A woman who defected from North Korea and came to the US says she was mugged by three black women outside a Saks Fifth Avenue store in Chicago last year but was prevented from calling the police by white bystanders because doing so was ‘racist.’
Yeonmi Park, the Columbia University student who along with her mother was sold into slavery by human traffickers after fleeing North Korea when she was just 13, alleges the incident took place during last summer’s looting in the Windy City.
Park alleged that police and prosecutors declined to charge the thief, but public records indicate that 29-year-old Lecretia Harris was sentenced to two years in prison after her arrest in connection with the incident.
One of Harris’ accomplices managed to evade arrest.
At around the time of the incident, the city was in the midst of widespread unrest as vandals smashed windows of dozens of businesses and made off with merchandise, cash machines and anything else they could carry.
Park said that bystanders encouraged Harris to run and were hostile to her when she tried to call the police. Some who witnessed the crime branded her a racist for trying to dial 911, according to Park.
By speaking out about the incident, Park said that she has ‘become the enemy of the woke.’
Yeonmi Park, the Columbia University student who along with her mother was sold into slavery by human traffickers after fleeing North Korea when she was just 13, says she was called a racist by bystanders in Chicago last year after she tried to call police after she was mugged by three black women
Lecretia Harris, 29, was sentenced to two years in prison after her arrest in connection with the incident
COMMENTS ABOUT THE ROBBERY START NEAR THE 2:00:00 MARK
During an appearance on Joe Rogan’s podcast, Park said that she was accosted by three black women near the Saks Fifth Avenue on Michigan Avenue – right along the city’s famed ‘Magnificent Mile.’
‘Last year, during the looting in Chicago, I was robbed by these three black women,’ Park told Rogan on Tuesday.
‘Anybody can become a murderer or a thief, but it just happened to be a black woman.’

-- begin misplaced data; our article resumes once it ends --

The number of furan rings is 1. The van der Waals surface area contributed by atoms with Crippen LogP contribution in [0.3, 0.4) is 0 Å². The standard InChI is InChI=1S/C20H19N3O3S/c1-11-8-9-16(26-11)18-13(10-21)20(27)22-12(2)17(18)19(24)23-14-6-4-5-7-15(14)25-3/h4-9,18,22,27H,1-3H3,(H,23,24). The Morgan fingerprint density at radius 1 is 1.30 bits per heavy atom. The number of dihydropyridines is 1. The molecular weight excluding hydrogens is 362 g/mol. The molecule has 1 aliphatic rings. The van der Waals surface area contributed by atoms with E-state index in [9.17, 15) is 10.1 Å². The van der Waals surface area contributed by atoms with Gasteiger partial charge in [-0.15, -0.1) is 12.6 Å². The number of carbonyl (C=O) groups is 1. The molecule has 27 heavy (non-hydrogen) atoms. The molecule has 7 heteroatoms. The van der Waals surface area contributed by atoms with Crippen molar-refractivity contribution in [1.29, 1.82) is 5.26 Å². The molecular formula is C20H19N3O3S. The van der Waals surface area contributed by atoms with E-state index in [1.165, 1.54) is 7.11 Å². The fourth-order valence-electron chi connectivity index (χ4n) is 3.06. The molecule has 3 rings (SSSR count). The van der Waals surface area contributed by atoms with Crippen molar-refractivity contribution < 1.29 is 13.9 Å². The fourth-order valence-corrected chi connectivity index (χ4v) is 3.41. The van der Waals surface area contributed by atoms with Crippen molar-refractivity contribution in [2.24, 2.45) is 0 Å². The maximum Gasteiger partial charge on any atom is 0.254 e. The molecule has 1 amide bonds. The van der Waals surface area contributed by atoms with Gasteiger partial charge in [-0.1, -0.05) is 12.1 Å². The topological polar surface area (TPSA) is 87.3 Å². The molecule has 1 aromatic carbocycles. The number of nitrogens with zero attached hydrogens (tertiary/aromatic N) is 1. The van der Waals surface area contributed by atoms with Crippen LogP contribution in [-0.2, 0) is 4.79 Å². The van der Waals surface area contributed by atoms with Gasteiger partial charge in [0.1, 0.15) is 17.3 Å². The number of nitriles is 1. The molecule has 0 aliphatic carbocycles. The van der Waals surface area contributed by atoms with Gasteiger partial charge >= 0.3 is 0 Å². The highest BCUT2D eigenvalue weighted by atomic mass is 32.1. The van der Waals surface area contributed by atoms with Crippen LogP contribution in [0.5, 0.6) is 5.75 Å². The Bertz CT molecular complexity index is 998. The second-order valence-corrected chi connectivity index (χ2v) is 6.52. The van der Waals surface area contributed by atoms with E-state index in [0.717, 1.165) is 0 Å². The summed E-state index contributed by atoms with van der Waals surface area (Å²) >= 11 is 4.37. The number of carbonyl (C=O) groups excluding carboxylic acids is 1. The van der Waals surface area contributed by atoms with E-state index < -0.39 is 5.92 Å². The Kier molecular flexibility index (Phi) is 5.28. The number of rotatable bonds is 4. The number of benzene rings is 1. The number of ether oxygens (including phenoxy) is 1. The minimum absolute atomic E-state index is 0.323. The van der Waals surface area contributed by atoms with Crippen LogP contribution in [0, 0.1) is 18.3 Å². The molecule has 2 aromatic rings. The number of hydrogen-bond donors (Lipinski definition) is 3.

Park said that her nanny, who is a Muslim wearing a hijab, was carrying her stroller behind her.
She claims that one of the women robbed her of her wallet. Park said that she then grabbed onto the thief’s arm to prevent her from fleeing and held onto it while attempting to call the police.
According to Park, a group of white bystanders who witnessed the robbery started calling her a racist for seeking to call the police.
Park appeared on Tuesday’s edition of the popular podcast The Joe Rogan Experience, hosted by comedian Joe Rogan (seen left with Park)
‘They were telling me that the color of their skin doesn’t make them a thief,’ Park said.
‘Calling a black person a thief is racist.’
Park alleged that the thief punched her while she held onto her arm.
‘I tried to call the police and they (the bystanders) prevented me from calling the police,’ she said.
When asked who was preventing her from calling the police, Park replied: ‘All the people along Michigan Avenue [who witnessed the incident.]’
‘That’s when I was thinking, “This country lost it”.’
Park said that while holding her arm, she told the thief: ‘I’m not accusing you of anything. Can you wait here until the police come?’
She said that if a similar event happened in North Korea, bystanders there ‘would help the victim.’
‘They’re not going to just, out of nowhere, scream: “You’re a racist”.’
Park claimed that the police obtained video footage of this incident but the authorities declined to prosecute the culprits.
At around the time of the incident, the city was in the midst of widespread unrest as vandals smashed windows of dozens of businesses and made off with merchandise, cash machines and anything else they could carry. Staff board up Louis Vuitton on Magnificent Mile in Chicago on August 10
Park is an author and has spoken out about ‘woke’ culture of ‘censorship’ in the United States, saying that it reminds her of North Korea.
She told Rogan that at Columbia University, she was told by a humanities professor that a man holding the door for a woman was an example of ‘toxic masculinity’ since men are ‘overpowering’ women when making the gesture.
Park said that when she objected to that characterization and thought it was an act of ‘decency,’ she was told she was ‘brainwashed.’
‘Here, in the name of a space space, you can’t have anything other than the mainstream view,’ she said of her time at Columbia.
Park said that students who attend colleges and universities in the US are being indoctrinated with ‘anti-racist’ ideology.
She said that the concept of ‘white privilege’ and ‘white guilt’ was ‘so new to me.’
‘How are you guilty for what your ancestors did?’ Park asked.
‘You didn’t choose to be born as white. I don’t choose my birthplace.’
Park said that she was told by tech executives that they would never set foot in Texas because it’s ‘Trump Country.’
A spokesperson for the Chicago Police Department told DailyMail.com that officers responded to a report of an incident on the 800 block of North Michigan Avenue at around 4:12pm on August 14, 2020.
‘The victim, a 26-year-old female, related she was at the above location when two female offenders approached,’ according to the police.
‘The offenders struck the victim and took personal property from her before fleeing northbound on foot.
‘The victim declined medical assistance on scene.’
The spokesperson added: ‘According to the report, officers were called to the scene and responded by 4:15pm.